US lawmakers and rights groups call on Egypt to commute planned executions
US lawmakers and human rights groups are calling on Egyptian President Abdel Fattah el-Sisi to commute the planned executions of a dozen members of the Muslim Brotherhood who were charged with hundreds of others in a "sham" mass trial.
Representative André Carson called the death sentences that were upheld against the 12 last week "unjust" and an "egregious human rights violations", asking Sisi to intervene before the Monday deadline.
"President al-Sisi should commute these death sentences, and he must hold accountable the members of the security forces responsible for the mass killings at Rab'a Square," Carson said in a tweet on Tuesday.
An Egyptian court upheld the death sentences against the men, including two senior Muslim Brotherhood leaders, Mohamed el-Beltagy and Ahmed Aref, in a ruling on 14 June.
Egypt's Criminal Procedure Code gives the president 14 days following the court ruling to pardon the defendants or commute the death sentences.
Without intervention, the executions are set to take place on 28 June.
'Politically motivated death sentences'
Calls for US pressure to be levied on Egypt have been building on Capitol Hill, particularly this week as Egypt's intelligence chief Abbas Kamel visits his counterparts in Washington.
Several members of Congress in both the House and Senate have requested meetings with Kamel to address a range of human rights issues - from recent reports that Egyptian security forces were involved in the killing of journalist Jamal Khashoggi to accusations of politically motivated sham trials.
On Tuesday, Representatives Don Beyer and Tom Malinowski, who are the co-chairs on the House's Egypt Human Rights Caucus, released a statement to the White House that stressed the importance of raising "persistent United States concerns about widespread human rights abuses in Egypt".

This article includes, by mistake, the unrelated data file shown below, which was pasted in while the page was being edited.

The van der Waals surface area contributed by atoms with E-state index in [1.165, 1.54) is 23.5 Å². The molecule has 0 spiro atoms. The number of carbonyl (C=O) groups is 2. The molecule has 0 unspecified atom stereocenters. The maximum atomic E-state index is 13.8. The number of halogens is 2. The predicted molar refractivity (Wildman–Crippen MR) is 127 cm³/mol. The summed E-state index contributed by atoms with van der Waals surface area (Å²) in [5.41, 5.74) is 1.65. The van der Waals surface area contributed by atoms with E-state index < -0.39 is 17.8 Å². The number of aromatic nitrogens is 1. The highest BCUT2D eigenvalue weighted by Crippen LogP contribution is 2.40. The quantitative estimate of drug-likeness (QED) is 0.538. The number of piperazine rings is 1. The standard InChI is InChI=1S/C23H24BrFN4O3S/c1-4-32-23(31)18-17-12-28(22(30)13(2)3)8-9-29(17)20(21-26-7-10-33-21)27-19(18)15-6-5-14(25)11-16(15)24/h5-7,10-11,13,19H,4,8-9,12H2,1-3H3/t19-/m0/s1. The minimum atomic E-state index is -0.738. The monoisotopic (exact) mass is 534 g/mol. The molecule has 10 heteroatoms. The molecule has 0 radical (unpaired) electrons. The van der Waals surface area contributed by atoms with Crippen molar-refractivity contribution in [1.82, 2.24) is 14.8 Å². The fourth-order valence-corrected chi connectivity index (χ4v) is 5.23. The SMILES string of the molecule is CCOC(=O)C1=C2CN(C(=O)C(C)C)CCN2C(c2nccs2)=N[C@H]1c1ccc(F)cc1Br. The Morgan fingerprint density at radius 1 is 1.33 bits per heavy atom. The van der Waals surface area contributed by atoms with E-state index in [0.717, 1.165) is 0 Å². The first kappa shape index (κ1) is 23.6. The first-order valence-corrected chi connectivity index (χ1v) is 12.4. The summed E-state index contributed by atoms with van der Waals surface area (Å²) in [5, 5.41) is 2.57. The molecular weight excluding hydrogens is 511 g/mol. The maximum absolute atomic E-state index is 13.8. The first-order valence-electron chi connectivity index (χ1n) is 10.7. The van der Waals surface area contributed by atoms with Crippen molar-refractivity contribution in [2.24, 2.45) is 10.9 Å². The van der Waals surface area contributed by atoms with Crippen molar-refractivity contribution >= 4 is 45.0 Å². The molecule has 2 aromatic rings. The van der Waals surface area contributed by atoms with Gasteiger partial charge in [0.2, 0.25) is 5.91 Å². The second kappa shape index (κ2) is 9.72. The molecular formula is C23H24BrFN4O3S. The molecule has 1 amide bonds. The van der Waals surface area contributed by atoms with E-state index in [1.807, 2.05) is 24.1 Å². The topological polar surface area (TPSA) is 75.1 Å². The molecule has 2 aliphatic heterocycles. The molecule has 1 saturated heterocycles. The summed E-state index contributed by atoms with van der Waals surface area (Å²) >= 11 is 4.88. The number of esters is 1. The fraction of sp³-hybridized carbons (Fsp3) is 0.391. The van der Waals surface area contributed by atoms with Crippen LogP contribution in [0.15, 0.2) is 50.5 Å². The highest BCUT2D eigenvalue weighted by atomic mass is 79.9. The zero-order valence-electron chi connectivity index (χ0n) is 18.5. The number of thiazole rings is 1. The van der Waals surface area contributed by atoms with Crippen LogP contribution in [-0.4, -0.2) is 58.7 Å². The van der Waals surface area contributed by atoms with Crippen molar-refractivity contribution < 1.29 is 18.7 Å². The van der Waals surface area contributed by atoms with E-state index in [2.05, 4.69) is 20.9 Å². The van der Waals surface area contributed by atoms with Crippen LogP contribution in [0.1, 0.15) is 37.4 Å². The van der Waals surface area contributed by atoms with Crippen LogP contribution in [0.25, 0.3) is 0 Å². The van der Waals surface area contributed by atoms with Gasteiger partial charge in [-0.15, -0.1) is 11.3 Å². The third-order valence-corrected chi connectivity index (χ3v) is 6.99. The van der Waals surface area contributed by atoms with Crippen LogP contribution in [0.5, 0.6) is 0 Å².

"Arbitrary detentions, trumped-up prosecutions, torture, and digital snooping by Egyptian security services are consistent features of life for many Egyptians. These abuses also matter to the United States because of the generous military assistance that American taxpayers provide to Egypt," the congressmen said.
The United States provides Egypt with around $1.8bn in military aid each year. While US President Joe Biden has so far failed to limit or further condition that aid, calls from congress to do so have been growing.
"As such, we urge the administration to raise the Egyptian security services' continued abuses with Mr Kamel, including arbitrary detention rates that dwarf any regional counterpart, recent provocative and politically motivated death sentences and pending executions," the congressmen said in Tuesday's statement, also noting a range of other human rights abuses carried out by the Egyptian government.
Sarah Leah Whitson, executive director of Democracy for the Arab World Now (DAWN), thanked Representatives Carson, Beyer and Malinowski in a series of tweets on the topic, saying "we must make clear to Sisi and Kamel that these sentences must be stayed and all the defendants in this sham trial pardoned".
The US Council of Muslim Organizations, an umbrella group of the country's leading Muslim organisations, also called on the White House to condemn the court-ordered executions.
'A grossly unfair mass trial'
All 12 men set to be executed were convicted by a terrorism court of "arming criminal gangs which attacked residents and resisted policemen as well as possessing firearms and ammunition… and bomb-making material" in September 2018, following a mass trial of 739 defendants that began in December 2015.
The defendants were all arrested for their alleged involvement in a sit-in on 14 August 2013 at Rabaa al-Adawiya Square against the ousting of Egypt's first democratically elected president, Mohamed Morsi.
'President Sisi should seize this moment to void their execution and put an end to Egypt's profligate use of the death penalty'
- Joe Stork, HRW
During the largely peaceful protest, Egyptian security forces killed more than 800 people in what Human Rights Watch described as the "worst single-day killing of protesters in modern history".
Meanwhile, rights groups have accused Egypt's courts of foul play, saying the government has targeted dissidents "in a grossly unfair mass trial" that seeks to shift guilt from Egyptian security forces' deadly crackdown.
On Friday, HRW released a report, also calling for President el-Sisi to intervene in the planned executions and to release anyone prosecuted "solely for participating in largely peaceful protests".
The group also called on Egypt to retry defendants charged with violent offences "before a court meeting international fair trial standards".
"The Rabaa trial was a mockery of justice, so it is outrageous that the highest court has upheld these 12 death sentences," said Joe Stork, deputy Middle East and North Africa director at HRW. "President Sisi should seize this moment to void their execution and put an end to Egypt’s profligate use of the death penalty."
At least 22 of those handed down prison terms during the mass trial were children at the time of arrest and were prosecuted alongside adults in violation of international law.